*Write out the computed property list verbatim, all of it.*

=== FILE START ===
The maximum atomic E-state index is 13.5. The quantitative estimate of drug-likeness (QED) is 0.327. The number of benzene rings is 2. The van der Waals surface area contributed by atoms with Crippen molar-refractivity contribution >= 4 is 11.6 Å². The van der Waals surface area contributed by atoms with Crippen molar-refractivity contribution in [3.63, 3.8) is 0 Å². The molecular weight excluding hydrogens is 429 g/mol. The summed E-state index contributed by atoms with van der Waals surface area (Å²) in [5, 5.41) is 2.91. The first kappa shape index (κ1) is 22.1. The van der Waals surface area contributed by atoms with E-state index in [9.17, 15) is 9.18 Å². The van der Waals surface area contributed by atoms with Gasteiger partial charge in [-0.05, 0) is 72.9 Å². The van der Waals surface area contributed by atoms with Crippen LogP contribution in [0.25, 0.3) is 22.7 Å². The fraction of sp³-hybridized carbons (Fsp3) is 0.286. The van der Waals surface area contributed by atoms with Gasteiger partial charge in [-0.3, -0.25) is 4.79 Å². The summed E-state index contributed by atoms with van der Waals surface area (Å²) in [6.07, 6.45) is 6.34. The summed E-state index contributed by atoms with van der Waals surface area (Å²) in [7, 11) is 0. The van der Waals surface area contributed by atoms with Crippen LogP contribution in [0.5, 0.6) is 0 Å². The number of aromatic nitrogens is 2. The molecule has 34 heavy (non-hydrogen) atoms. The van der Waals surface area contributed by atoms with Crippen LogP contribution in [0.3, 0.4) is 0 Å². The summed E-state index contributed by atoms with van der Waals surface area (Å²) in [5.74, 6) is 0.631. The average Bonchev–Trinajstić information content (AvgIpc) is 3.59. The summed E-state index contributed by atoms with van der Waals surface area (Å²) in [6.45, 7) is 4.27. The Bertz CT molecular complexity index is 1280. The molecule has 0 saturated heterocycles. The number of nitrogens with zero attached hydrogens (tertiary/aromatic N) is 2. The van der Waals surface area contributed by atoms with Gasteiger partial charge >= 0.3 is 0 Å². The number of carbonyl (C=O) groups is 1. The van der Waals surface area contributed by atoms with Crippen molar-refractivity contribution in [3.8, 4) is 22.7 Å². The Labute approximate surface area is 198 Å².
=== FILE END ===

The maximum atomic E-state index is 13.5. The quantitative estimate of drug-likeness (QED) is 0.327. The number of benzene rings is 2. The van der Waals surface area contributed by atoms with Crippen molar-refractivity contribution >= 4 is 11.6 Å². The van der Waals surface area contributed by atoms with Crippen molar-refractivity contribution in [3.63, 3.8) is 0 Å². The molecular weight excluding hydrogens is 429 g/mol. The summed E-state index contributed by atoms with van der Waals surface area (Å²) in [5, 5.41) is 2.91. The first kappa shape index (κ1) is 22.1. The van der Waals surface area contributed by atoms with E-state index in [9.17, 15) is 9.18 Å². The van der Waals surface area contributed by atoms with Gasteiger partial charge in [-0.05, 0) is 72.9 Å². The van der Waals surface area contributed by atoms with Crippen LogP contribution in [0.25, 0.3) is 22.7 Å². The fraction of sp³-hybridized carbons (Fsp3) is 0.286. The van der Waals surface area contributed by atoms with Gasteiger partial charge in [-0.3, -0.25) is 4.79 Å². The summed E-state index contributed by atoms with van der Waals surface area (Å²) in [6.07, 6.45) is 6.34. The summed E-state index contributed by atoms with van der Waals surface area (Å²) in [7, 11) is 0. The van der Waals surface area contributed by atoms with Crippen LogP contribution in [0.5, 0.6) is 0 Å². The number of aromatic nitrogens is 2. The molecule has 34 heavy (non-hydrogen) atoms. The van der Waals surface area contributed by atoms with Crippen LogP contribution in [0.3, 0.4) is 0 Å². The summed E-state index contributed by atoms with van der Waals surface area (Å²) in [5.74, 6) is 0.631. The average Bonchev–Trinajstić information content (AvgIpc) is 3.59. The summed E-state index contributed by atoms with van der Waals surface area (Å²) in [6.45, 7) is 4.27. The Bertz CT molecular complexity index is 1280. The molecule has 0 saturated heterocycles. The number of nitrogens with zero attached hydrogens (tertiary/aromatic N) is 2. The van der Waals surface area contributed by atoms with Gasteiger partial charge >= 0.3 is 0 Å². The number of carbonyl (C=O) groups is 1. The van der Waals surface area contributed by atoms with Crippen molar-refractivity contribution in [3.8, 4) is 22.7 Å². The Labute approximate surface area is 198 Å².